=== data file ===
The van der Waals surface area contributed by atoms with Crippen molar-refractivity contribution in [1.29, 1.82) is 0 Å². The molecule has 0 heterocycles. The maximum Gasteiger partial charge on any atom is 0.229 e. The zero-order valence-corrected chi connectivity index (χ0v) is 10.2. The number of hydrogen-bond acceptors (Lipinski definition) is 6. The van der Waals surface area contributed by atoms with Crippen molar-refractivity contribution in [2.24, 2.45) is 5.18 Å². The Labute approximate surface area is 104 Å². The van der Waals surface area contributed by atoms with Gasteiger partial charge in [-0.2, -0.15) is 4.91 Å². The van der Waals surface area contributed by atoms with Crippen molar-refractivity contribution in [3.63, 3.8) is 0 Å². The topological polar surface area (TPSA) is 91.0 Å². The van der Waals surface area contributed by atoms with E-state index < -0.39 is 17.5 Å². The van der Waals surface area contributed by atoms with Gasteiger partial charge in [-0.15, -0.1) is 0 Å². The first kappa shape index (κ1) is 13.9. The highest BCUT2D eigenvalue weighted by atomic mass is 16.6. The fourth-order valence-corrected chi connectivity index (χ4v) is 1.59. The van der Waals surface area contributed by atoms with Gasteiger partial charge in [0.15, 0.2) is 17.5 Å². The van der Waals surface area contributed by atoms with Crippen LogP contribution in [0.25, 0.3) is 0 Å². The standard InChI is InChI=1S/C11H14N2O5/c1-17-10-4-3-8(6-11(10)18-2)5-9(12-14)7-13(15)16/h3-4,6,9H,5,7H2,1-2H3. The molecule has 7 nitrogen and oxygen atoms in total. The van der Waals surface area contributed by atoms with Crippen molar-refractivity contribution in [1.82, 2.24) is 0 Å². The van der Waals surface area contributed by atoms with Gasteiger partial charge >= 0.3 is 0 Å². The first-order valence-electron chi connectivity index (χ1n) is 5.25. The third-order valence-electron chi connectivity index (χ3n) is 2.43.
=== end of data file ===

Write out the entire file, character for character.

The van der Waals surface area contributed by atoms with Crippen molar-refractivity contribution in [1.29, 1.82) is 0 Å². The molecule has 0 heterocycles. The maximum Gasteiger partial charge on any atom is 0.229 e. The zero-order valence-corrected chi connectivity index (χ0v) is 10.2. The number of hydrogen-bond acceptors (Lipinski definition) is 6. The van der Waals surface area contributed by atoms with Crippen molar-refractivity contribution in [2.24, 2.45) is 5.18 Å². The Labute approximate surface area is 104 Å². The van der Waals surface area contributed by atoms with Gasteiger partial charge in [-0.2, -0.15) is 4.91 Å². The van der Waals surface area contributed by atoms with Crippen molar-refractivity contribution in [3.63, 3.8) is 0 Å². The topological polar surface area (TPSA) is 91.0 Å². The van der Waals surface area contributed by atoms with E-state index < -0.39 is 17.5 Å². The van der Waals surface area contributed by atoms with Gasteiger partial charge in [-0.15, -0.1) is 0 Å². The first kappa shape index (κ1) is 13.9. The highest BCUT2D eigenvalue weighted by atomic mass is 16.6. The fourth-order valence-corrected chi connectivity index (χ4v) is 1.59. The van der Waals surface area contributed by atoms with Gasteiger partial charge in [0.15, 0.2) is 17.5 Å². The van der Waals surface area contributed by atoms with Crippen LogP contribution in [0.25, 0.3) is 0 Å². The standard InChI is InChI=1S/C11H14N2O5/c1-17-10-4-3-8(6-11(10)18-2)5-9(12-14)7-13(15)16/h3-4,6,9H,5,7H2,1-2H3. The molecule has 7 nitrogen and oxygen atoms in total. The van der Waals surface area contributed by atoms with Crippen molar-refractivity contribution in [1.82, 2.24) is 0 Å². The van der Waals surface area contributed by atoms with Gasteiger partial charge >= 0.3 is 0 Å². The first-order valence-electron chi connectivity index (χ1n) is 5.25. The third-order valence-electron chi connectivity index (χ3n) is 2.43.